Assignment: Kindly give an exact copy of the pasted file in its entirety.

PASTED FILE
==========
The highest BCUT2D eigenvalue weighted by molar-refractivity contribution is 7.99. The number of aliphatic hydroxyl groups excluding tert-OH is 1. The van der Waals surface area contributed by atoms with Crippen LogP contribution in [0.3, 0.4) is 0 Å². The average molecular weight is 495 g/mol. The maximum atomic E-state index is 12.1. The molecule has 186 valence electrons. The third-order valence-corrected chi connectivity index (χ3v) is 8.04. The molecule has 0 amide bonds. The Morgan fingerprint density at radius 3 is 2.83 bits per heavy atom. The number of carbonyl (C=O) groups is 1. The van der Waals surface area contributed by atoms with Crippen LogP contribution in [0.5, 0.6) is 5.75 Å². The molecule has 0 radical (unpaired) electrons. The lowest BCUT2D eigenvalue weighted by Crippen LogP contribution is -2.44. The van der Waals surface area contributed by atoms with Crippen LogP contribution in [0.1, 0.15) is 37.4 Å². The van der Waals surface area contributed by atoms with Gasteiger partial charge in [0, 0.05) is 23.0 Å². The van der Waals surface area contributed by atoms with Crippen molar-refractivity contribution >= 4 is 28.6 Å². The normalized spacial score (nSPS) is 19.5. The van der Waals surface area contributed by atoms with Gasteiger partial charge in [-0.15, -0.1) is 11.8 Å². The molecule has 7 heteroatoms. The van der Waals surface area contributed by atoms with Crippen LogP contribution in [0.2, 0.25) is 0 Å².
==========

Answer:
The highest BCUT2D eigenvalue weighted by molar-refractivity contribution is 7.99. The number of aliphatic hydroxyl groups excluding tert-OH is 1. The van der Waals surface area contributed by atoms with Crippen LogP contribution in [0.3, 0.4) is 0 Å². The average molecular weight is 495 g/mol. The maximum atomic E-state index is 12.1. The molecule has 186 valence electrons. The third-order valence-corrected chi connectivity index (χ3v) is 8.04. The molecule has 0 amide bonds. The Morgan fingerprint density at radius 3 is 2.83 bits per heavy atom. The number of carbonyl (C=O) groups is 1. The van der Waals surface area contributed by atoms with Crippen LogP contribution in [0.5, 0.6) is 5.75 Å². The molecule has 0 radical (unpaired) electrons. The lowest BCUT2D eigenvalue weighted by Crippen LogP contribution is -2.44. The van der Waals surface area contributed by atoms with Crippen LogP contribution in [0.1, 0.15) is 37.4 Å². The van der Waals surface area contributed by atoms with Gasteiger partial charge in [0, 0.05) is 23.0 Å². The van der Waals surface area contributed by atoms with Crippen molar-refractivity contribution >= 4 is 28.6 Å². The normalized spacial score (nSPS) is 19.5. The van der Waals surface area contributed by atoms with Gasteiger partial charge in [-0.15, -0.1) is 11.8 Å². The molecule has 7 heteroatoms. The van der Waals surface area contributed by atoms with Crippen LogP contribution in [0.2, 0.25) is 0 Å².